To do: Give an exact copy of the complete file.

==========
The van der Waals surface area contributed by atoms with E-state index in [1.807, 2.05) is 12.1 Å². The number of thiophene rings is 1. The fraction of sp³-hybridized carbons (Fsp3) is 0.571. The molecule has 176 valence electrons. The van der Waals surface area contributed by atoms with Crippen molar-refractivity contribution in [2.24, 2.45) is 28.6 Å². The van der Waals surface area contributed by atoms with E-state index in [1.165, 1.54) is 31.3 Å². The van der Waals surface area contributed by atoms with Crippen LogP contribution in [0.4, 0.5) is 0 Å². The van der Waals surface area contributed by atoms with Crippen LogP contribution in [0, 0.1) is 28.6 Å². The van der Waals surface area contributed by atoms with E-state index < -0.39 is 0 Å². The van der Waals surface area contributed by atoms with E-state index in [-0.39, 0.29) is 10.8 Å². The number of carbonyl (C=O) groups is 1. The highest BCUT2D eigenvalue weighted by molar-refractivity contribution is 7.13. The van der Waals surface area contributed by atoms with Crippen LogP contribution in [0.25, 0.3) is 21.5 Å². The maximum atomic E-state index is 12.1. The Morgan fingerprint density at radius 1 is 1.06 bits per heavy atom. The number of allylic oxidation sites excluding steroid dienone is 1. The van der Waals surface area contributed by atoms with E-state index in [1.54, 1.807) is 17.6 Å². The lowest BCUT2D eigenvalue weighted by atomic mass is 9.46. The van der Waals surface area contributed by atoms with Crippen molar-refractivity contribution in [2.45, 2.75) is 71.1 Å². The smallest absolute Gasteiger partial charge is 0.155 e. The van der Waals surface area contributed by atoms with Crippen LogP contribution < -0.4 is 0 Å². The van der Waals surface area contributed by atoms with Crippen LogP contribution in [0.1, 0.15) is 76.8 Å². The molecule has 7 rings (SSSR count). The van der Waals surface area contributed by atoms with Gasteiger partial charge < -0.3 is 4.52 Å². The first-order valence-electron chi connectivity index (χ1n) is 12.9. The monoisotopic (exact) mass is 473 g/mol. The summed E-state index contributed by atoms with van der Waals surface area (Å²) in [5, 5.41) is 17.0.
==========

The van der Waals surface area contributed by atoms with E-state index in [1.807, 2.05) is 12.1 Å². The number of thiophene rings is 1. The fraction of sp³-hybridized carbons (Fsp3) is 0.571. The molecule has 176 valence electrons. The van der Waals surface area contributed by atoms with Crippen molar-refractivity contribution in [2.24, 2.45) is 28.6 Å². The van der Waals surface area contributed by atoms with E-state index in [1.165, 1.54) is 31.3 Å². The van der Waals surface area contributed by atoms with Crippen LogP contribution in [0.4, 0.5) is 0 Å². The van der Waals surface area contributed by atoms with Crippen LogP contribution in [0, 0.1) is 28.6 Å². The van der Waals surface area contributed by atoms with E-state index < -0.39 is 0 Å². The van der Waals surface area contributed by atoms with E-state index in [-0.39, 0.29) is 10.8 Å². The number of carbonyl (C=O) groups is 1. The highest BCUT2D eigenvalue weighted by molar-refractivity contribution is 7.13. The van der Waals surface area contributed by atoms with Crippen LogP contribution in [0.25, 0.3) is 21.5 Å². The maximum atomic E-state index is 12.1. The Morgan fingerprint density at radius 1 is 1.06 bits per heavy atom. The number of allylic oxidation sites excluding steroid dienone is 1. The van der Waals surface area contributed by atoms with E-state index in [1.54, 1.807) is 17.6 Å². The lowest BCUT2D eigenvalue weighted by atomic mass is 9.46. The van der Waals surface area contributed by atoms with Crippen molar-refractivity contribution in [2.45, 2.75) is 71.1 Å². The smallest absolute Gasteiger partial charge is 0.155 e. The van der Waals surface area contributed by atoms with Crippen LogP contribution < -0.4 is 0 Å². The van der Waals surface area contributed by atoms with Crippen LogP contribution in [0.1, 0.15) is 76.8 Å². The molecule has 7 rings (SSSR count). The van der Waals surface area contributed by atoms with Gasteiger partial charge < -0.3 is 4.52 Å². The first-order valence-electron chi connectivity index (χ1n) is 12.9. The monoisotopic (exact) mass is 473 g/mol. The summed E-state index contributed by atoms with van der Waals surface area (Å²) in [5, 5.41) is 17.0.